At first, I found her reading selections quaint, but over time I have come to see them as inspiring—in the way that old tales are. Nothing she suggested as “good reading” ever seemed to be smart and fashionable like her sister’s choices, but nevertheless, I could often find the books, especially in the last days of the old bookshops, and they were usually quite affordable, as they were so little valued. When I was a graduate student at a Catholic university, whole carts of her favorite books were being thrown away or sold for half a dollar. I remember taking her lists of recommendations and always finding something: Belloc, Chesterton, Dickens, Newman, Johnson—these and other treasures (for now I see them as such) were being cast off and without her recommendation. Like the cartloads of misdelivered missives in the Dead Letter Office of Melville’s “Bartleby the Scrievener,” they would, with ironic cruelty, have been consigned truly to become pulp.

As I have become further acquainted with the other sister—older, as I discovered, although perpetually youthful—I have found that she is quite generous towards novelties that I associated with the younger sister. She is cautious, of course, about things like digital books. She laments the passing of the old book shops, but makes selective use of the Internet markets (supporting, of course, the remnant of little shops). She holds no truck with the more sordid sort of reading that her sister revels in. And yet, she has been generous—with her views, with her time, and with her vision of what things could be like. From her I have learned about books sewn in signatures, and who were the finest illustrators of children’s classics, and that certain things were best read by candlelight. Even though she is so very quiet, I have always felt much more full of life after an evening spent on one story with her, than a night wrestling over a hundred sterile arguments in a café with her sister.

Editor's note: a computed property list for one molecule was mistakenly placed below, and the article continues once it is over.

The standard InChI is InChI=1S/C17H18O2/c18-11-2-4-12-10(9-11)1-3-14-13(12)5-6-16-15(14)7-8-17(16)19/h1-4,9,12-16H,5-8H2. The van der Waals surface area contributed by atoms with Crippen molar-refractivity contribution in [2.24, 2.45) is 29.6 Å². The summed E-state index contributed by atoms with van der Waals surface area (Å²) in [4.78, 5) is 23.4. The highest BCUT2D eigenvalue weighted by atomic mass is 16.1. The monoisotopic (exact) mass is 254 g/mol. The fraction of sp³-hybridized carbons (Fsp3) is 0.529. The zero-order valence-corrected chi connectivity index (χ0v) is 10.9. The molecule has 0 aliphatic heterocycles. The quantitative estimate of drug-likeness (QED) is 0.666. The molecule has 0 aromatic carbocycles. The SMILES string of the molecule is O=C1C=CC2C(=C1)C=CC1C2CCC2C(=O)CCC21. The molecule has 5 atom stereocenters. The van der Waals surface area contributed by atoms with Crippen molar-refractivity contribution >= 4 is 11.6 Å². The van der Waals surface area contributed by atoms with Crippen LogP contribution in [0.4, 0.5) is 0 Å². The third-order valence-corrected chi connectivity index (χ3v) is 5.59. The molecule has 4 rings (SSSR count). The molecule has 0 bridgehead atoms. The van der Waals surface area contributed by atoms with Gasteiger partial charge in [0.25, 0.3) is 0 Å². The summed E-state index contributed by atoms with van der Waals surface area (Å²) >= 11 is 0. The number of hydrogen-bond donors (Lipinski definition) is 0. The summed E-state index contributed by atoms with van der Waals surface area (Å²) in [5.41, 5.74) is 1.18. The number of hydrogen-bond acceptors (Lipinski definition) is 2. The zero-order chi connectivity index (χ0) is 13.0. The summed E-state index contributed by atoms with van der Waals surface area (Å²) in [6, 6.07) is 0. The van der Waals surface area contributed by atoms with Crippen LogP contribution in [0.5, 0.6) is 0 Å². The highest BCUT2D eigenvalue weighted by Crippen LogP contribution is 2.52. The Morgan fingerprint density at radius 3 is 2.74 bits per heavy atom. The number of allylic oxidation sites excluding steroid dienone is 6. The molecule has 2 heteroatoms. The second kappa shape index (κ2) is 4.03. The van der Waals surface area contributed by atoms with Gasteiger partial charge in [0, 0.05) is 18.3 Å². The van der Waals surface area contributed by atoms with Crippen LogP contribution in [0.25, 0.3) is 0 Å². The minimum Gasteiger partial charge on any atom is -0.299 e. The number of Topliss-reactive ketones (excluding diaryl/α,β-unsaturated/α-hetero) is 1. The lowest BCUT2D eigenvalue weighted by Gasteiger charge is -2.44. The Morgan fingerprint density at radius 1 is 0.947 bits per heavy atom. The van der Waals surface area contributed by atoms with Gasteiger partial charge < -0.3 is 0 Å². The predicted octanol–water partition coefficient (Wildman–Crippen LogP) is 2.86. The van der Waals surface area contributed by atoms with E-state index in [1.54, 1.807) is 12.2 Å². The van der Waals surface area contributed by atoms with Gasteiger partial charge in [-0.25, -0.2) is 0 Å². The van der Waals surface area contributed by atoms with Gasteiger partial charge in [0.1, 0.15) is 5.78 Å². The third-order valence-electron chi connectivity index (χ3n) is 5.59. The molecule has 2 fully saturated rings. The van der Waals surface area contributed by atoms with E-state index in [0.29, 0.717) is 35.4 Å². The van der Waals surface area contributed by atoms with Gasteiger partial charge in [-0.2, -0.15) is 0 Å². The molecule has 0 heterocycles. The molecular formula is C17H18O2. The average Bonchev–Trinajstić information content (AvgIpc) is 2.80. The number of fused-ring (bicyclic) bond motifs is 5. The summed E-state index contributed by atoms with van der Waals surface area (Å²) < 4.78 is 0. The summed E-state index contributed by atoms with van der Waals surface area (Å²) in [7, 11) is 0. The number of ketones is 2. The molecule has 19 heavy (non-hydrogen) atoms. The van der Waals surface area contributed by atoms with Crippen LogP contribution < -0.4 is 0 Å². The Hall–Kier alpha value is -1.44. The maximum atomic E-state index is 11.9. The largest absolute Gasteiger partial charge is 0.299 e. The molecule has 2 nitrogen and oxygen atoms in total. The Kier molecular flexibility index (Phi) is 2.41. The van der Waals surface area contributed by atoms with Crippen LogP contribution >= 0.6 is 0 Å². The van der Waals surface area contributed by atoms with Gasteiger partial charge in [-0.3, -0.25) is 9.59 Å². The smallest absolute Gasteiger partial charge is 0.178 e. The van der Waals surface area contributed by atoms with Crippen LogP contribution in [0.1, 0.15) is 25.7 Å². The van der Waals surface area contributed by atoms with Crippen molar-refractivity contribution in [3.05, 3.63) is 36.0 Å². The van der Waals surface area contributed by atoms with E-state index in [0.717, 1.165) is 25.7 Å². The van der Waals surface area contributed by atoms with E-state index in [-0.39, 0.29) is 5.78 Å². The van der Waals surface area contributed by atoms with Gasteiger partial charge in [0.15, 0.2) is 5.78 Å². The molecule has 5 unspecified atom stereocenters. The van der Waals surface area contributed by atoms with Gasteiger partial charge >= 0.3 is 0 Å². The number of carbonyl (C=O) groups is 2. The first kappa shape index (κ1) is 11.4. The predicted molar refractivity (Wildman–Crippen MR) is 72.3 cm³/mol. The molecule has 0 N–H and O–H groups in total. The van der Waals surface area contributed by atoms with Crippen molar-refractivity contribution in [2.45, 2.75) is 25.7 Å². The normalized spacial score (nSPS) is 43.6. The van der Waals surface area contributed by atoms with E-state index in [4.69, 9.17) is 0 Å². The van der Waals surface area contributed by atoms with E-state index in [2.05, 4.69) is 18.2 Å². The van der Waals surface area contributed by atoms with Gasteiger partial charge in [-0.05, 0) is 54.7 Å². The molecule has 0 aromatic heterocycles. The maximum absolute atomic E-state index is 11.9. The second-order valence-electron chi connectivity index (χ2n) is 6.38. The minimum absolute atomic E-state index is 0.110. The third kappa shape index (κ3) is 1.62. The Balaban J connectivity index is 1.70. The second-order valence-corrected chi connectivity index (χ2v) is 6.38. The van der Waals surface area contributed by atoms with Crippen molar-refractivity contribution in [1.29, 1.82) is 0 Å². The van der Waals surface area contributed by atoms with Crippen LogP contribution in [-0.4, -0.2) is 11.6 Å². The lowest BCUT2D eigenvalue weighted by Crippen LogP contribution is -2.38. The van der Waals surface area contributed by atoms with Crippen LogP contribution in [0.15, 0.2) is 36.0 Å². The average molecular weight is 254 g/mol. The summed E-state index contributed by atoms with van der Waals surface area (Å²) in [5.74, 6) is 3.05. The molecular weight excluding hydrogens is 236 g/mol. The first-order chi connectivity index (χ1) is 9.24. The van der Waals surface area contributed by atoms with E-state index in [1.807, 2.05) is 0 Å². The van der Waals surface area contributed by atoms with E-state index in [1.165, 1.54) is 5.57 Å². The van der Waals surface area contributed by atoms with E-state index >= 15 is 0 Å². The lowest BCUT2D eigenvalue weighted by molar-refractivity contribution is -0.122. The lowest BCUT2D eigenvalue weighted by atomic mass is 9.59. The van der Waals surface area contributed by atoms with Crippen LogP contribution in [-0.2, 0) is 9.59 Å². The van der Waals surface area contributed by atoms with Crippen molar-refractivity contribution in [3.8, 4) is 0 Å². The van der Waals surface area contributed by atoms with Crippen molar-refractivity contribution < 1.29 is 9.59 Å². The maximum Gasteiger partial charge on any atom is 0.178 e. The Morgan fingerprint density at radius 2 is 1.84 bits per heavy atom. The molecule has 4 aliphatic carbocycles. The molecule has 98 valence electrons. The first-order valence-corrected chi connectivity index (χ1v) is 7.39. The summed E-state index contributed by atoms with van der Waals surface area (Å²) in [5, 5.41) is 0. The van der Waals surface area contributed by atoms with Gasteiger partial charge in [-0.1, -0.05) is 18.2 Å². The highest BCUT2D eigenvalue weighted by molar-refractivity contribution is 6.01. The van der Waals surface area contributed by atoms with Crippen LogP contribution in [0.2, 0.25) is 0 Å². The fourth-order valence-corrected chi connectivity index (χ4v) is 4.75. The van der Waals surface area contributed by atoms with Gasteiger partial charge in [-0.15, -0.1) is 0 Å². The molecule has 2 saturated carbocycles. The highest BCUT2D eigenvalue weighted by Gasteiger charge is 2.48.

In time, the proud brow and penetrating glances seemed to vanish. What I saw clearly was her vivid color and undiminished vigor, and when we met I found her light and pleasing. She it was who taught me poetry: first by introducing sea shanties and nursery rhymes, then Lear and Frost, Keats and Coleridge, and then the Psalms. I never even considered the Psalms as poetry—Adler did not discuss this in his book How to Read a Book. And the wondrous thing was this: she did not just read what was in front of her; no, she chanted and sang from memory, and even when she stopped singing, the enchantment of her song left me spellbound.

And so, here we are, reader of the luminous page. I must come clean. The older sister is the one I love and to her I dedicate this column, in which my friends and I will bring to your attention those worthy titles that give stuff and substance to life—the countless good books that one should read, regardless of what is fashionable, smart, or common.

I introduce you to the Civilized Reader.


  • William Edmund Fahey

    Dr. Fahey is president and fellow of the Thomas More College of Liberal Arts in Merrimack, New Hamphsire.